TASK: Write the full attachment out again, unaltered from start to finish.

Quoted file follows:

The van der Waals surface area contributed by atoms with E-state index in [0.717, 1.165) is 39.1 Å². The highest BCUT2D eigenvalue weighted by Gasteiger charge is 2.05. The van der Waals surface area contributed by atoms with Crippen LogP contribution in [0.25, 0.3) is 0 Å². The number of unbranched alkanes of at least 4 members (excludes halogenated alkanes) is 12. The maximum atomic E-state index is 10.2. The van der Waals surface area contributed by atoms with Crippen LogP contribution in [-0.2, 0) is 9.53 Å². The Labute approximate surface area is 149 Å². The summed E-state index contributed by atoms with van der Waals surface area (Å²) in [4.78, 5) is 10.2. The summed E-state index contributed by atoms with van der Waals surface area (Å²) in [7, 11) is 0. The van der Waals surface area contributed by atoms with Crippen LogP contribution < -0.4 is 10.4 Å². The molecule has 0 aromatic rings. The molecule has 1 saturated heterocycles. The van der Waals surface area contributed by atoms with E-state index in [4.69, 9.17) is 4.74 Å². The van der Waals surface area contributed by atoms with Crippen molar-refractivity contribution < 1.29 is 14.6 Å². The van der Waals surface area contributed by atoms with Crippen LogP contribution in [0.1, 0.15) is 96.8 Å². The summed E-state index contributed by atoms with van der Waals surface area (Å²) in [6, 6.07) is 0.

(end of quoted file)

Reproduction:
The van der Waals surface area contributed by atoms with E-state index in [0.717, 1.165) is 39.1 Å². The highest BCUT2D eigenvalue weighted by Gasteiger charge is 2.05. The van der Waals surface area contributed by atoms with Crippen LogP contribution in [0.25, 0.3) is 0 Å². The number of unbranched alkanes of at least 4 members (excludes halogenated alkanes) is 12. The maximum atomic E-state index is 10.2. The van der Waals surface area contributed by atoms with Crippen LogP contribution in [-0.2, 0) is 9.53 Å². The Labute approximate surface area is 149 Å². The summed E-state index contributed by atoms with van der Waals surface area (Å²) in [4.78, 5) is 10.2. The summed E-state index contributed by atoms with van der Waals surface area (Å²) in [7, 11) is 0. The van der Waals surface area contributed by atoms with Crippen LogP contribution < -0.4 is 10.4 Å². The molecule has 0 aromatic rings. The molecule has 1 saturated heterocycles. The van der Waals surface area contributed by atoms with E-state index in [4.69, 9.17) is 4.74 Å². The van der Waals surface area contributed by atoms with Crippen molar-refractivity contribution < 1.29 is 14.6 Å². The van der Waals surface area contributed by atoms with Crippen LogP contribution in [0.1, 0.15) is 96.8 Å². The summed E-state index contributed by atoms with van der Waals surface area (Å²) in [6, 6.07) is 0.